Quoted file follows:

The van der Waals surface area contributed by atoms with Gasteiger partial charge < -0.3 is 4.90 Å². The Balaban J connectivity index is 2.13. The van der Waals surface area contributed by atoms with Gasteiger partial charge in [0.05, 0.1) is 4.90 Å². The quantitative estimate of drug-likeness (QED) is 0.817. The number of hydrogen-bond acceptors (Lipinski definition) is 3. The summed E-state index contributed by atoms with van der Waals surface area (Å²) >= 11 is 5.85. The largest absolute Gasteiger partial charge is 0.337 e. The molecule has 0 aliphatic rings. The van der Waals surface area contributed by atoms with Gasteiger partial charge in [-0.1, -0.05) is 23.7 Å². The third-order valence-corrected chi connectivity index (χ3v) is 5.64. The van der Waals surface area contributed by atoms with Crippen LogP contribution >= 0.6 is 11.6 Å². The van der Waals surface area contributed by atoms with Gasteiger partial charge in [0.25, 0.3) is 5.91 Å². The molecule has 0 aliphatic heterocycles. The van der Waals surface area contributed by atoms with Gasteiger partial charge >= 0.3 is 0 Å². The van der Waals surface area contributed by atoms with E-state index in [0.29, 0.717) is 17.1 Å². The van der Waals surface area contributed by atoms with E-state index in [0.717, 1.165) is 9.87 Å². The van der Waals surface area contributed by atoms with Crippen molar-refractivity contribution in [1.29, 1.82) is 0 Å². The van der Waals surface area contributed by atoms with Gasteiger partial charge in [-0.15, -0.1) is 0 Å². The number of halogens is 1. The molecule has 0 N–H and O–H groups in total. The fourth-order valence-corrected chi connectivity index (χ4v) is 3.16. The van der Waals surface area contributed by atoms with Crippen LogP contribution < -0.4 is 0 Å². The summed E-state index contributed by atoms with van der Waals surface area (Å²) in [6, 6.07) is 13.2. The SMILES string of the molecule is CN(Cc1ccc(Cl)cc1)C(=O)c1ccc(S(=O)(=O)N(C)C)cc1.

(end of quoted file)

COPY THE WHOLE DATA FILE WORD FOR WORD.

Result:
The van der Waals surface area contributed by atoms with Gasteiger partial charge < -0.3 is 4.90 Å². The Balaban J connectivity index is 2.13. The van der Waals surface area contributed by atoms with Gasteiger partial charge in [0.05, 0.1) is 4.90 Å². The quantitative estimate of drug-likeness (QED) is 0.817. The number of hydrogen-bond acceptors (Lipinski definition) is 3. The summed E-state index contributed by atoms with van der Waals surface area (Å²) >= 11 is 5.85. The largest absolute Gasteiger partial charge is 0.337 e. The molecule has 0 aliphatic rings. The van der Waals surface area contributed by atoms with Gasteiger partial charge in [-0.1, -0.05) is 23.7 Å². The third-order valence-corrected chi connectivity index (χ3v) is 5.64. The van der Waals surface area contributed by atoms with Crippen LogP contribution >= 0.6 is 11.6 Å². The van der Waals surface area contributed by atoms with Gasteiger partial charge in [0.25, 0.3) is 5.91 Å². The molecule has 0 aliphatic heterocycles. The van der Waals surface area contributed by atoms with Gasteiger partial charge >= 0.3 is 0 Å². The van der Waals surface area contributed by atoms with E-state index in [0.29, 0.717) is 17.1 Å². The van der Waals surface area contributed by atoms with E-state index in [0.717, 1.165) is 9.87 Å². The van der Waals surface area contributed by atoms with Crippen molar-refractivity contribution in [1.29, 1.82) is 0 Å². The van der Waals surface area contributed by atoms with Gasteiger partial charge in [-0.15, -0.1) is 0 Å². The number of halogens is 1. The molecule has 0 N–H and O–H groups in total. The fourth-order valence-corrected chi connectivity index (χ4v) is 3.16. The van der Waals surface area contributed by atoms with Crippen LogP contribution < -0.4 is 0 Å². The summed E-state index contributed by atoms with van der Waals surface area (Å²) in [6, 6.07) is 13.2. The SMILES string of the molecule is CN(Cc1ccc(Cl)cc1)C(=O)c1ccc(S(=O)(=O)N(C)C)cc1.